Georgia Re-Opens But Nerves and Worry Still Abound
On Friday, the state of Georgia began to ease up on its stay-at-home orders, but many mayors across the state are worried that it is too soon.
Governor Brian Kemp gave the green light for hair and nail salons, barber shops, massage businesses and gyms to re-open. It was the first big step back towards normalcy after the stringent stay-at-home orders put into place at the onset of the pandemic.
Across the state, mayors of small and big towns were alarmed with the number of coronavirus deaths surpassing 51,000. It highlights the issue facing all states across the country of how to start getting back to normalcy without putting their citizens in danger.
For people like Atlanta mayor, Keisha Lance Bottoms, she decided to forego the governor’s orders: “Stay home, nothing has changed.”
She predicts that the number of positive COVID-19 cases will rise in the next few weeks, and worries that it will undo the work that was done with people socially distancing themselves.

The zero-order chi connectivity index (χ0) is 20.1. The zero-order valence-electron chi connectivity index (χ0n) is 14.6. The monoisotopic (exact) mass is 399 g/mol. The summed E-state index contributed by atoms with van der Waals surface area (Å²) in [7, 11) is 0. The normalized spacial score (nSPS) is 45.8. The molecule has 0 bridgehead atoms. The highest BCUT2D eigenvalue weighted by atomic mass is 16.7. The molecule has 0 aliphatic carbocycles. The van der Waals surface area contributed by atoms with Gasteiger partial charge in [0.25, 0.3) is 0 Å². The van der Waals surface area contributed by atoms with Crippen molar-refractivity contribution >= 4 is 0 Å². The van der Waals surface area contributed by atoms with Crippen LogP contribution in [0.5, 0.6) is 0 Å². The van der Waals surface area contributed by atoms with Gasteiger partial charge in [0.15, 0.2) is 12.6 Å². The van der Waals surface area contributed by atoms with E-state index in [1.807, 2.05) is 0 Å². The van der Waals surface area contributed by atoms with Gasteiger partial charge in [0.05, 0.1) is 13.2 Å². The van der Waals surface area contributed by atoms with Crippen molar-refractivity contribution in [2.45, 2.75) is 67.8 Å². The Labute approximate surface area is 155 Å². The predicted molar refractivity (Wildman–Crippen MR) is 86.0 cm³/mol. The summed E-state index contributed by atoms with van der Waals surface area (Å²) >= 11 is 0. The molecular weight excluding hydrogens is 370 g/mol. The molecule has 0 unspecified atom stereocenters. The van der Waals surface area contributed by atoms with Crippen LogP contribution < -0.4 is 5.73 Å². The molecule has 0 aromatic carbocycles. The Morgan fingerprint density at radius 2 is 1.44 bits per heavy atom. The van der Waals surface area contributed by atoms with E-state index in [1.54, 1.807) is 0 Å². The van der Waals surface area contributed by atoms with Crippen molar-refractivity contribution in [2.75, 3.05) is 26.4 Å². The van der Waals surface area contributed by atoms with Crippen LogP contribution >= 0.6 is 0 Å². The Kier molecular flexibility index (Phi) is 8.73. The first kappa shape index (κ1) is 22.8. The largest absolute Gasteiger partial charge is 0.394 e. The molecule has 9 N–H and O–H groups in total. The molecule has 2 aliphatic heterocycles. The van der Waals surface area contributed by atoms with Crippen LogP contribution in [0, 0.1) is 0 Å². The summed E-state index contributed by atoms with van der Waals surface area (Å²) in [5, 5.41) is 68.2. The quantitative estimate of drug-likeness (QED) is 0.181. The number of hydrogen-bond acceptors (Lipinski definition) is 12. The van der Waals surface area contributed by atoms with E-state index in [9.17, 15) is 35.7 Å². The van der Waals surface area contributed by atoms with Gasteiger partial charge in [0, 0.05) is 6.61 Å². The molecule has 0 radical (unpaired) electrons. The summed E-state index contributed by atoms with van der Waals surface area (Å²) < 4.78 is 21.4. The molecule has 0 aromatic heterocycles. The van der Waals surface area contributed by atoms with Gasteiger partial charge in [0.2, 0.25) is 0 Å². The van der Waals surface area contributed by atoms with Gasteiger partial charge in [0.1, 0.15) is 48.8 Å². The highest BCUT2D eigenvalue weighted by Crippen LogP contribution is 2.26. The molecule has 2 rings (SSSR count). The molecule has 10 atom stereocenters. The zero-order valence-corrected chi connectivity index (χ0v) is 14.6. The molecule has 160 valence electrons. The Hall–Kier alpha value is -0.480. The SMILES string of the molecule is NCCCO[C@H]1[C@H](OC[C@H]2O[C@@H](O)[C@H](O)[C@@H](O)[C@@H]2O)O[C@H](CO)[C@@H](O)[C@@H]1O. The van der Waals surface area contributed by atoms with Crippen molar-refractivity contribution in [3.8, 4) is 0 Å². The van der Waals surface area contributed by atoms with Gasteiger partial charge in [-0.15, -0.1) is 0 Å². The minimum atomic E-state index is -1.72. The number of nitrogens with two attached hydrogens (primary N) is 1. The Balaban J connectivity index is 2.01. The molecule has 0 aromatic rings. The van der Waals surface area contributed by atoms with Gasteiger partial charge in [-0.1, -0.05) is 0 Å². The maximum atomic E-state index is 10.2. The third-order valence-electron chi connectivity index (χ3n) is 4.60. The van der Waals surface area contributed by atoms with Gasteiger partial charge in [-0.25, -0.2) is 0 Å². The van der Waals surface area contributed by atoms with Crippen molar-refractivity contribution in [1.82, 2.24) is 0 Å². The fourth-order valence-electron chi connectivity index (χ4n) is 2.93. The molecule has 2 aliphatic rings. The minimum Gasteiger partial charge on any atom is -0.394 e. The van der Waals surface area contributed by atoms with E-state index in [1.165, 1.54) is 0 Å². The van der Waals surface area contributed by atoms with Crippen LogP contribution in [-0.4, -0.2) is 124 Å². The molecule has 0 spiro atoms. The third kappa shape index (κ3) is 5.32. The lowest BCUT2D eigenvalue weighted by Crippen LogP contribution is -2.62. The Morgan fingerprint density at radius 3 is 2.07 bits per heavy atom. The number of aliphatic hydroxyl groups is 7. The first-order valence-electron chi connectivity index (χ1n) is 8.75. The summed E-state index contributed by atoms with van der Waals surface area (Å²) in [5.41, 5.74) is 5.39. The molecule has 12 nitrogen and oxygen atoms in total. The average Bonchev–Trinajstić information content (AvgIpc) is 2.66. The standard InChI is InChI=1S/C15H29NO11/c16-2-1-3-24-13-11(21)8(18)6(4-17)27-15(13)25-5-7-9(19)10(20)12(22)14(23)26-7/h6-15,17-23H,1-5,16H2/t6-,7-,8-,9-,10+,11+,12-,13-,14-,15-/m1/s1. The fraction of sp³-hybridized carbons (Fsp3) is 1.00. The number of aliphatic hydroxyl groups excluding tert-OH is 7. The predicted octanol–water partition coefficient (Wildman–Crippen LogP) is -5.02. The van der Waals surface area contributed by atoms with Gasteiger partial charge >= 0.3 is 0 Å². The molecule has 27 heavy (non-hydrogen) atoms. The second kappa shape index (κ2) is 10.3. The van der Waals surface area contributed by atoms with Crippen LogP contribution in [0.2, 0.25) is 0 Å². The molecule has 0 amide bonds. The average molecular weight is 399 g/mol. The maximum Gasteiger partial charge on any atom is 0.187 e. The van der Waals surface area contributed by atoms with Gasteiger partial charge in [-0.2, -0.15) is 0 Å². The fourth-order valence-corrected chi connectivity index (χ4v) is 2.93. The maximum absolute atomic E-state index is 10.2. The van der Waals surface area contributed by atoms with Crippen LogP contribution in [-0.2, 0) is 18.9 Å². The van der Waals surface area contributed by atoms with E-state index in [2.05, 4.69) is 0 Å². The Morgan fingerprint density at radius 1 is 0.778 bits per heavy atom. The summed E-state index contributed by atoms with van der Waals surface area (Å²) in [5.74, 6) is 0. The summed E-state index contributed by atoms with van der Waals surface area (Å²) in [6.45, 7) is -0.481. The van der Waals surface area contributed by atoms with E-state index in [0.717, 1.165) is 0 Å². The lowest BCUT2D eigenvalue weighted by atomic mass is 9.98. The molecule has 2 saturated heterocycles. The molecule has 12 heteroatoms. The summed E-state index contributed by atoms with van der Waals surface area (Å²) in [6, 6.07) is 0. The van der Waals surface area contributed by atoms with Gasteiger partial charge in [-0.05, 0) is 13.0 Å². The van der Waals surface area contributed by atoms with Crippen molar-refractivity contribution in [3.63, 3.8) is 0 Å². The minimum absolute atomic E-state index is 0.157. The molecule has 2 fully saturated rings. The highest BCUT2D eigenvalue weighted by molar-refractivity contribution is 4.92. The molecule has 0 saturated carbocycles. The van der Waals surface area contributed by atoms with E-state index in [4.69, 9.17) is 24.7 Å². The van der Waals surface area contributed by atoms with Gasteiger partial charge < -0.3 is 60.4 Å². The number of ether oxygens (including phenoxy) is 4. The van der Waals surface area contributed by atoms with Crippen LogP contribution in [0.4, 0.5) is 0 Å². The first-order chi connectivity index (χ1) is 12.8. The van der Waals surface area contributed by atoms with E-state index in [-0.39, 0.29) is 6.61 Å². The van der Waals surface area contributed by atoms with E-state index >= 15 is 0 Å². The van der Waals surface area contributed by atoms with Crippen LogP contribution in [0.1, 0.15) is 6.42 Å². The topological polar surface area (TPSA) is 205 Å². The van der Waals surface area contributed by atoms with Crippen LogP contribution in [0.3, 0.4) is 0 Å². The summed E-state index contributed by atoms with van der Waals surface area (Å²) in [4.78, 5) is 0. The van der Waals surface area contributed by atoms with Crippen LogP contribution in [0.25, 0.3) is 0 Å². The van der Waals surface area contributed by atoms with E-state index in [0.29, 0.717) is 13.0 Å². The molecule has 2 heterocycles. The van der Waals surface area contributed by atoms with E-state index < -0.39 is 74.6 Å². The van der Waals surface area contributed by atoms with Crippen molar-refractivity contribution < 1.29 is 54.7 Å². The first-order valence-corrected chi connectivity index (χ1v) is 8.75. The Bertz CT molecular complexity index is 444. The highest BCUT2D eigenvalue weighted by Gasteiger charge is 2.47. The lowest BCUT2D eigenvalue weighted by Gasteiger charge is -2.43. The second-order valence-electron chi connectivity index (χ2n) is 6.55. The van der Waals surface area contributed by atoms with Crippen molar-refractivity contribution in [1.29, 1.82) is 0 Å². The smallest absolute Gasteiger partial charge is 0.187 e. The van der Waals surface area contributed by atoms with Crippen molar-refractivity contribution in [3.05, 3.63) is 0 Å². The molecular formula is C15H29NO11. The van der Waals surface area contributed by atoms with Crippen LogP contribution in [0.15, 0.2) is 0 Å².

We are seeing plenty of epicenters popping up in the rural areas, such as the city of Albany, Georgia.
The city’s mayor, Bo Dorough, has said he hopes that the governor will allow smaller places like these to remain stringent and not re-open.
The city of Albany is located in the county of Dougherty, which has a population of about 88,000 and has reported 1,465 confirmed cases of COVID-19 and 108 deaths as of Friday. And while the hospitalization rate has declined in the area, many are concerned about how re-openings will cause the rates to spike again.
We are beginning to see states and cities across the country start to “dip their toes in the water”, so to speak. People are itching to get back to a semblance of normalcy, yet many are still afraid of spreading the sickness. Public figures are in a tight spot of having to keep their people and economy happy, while also making sure they remain safe. The many lockdown protests that have been happening sure don’t help either.
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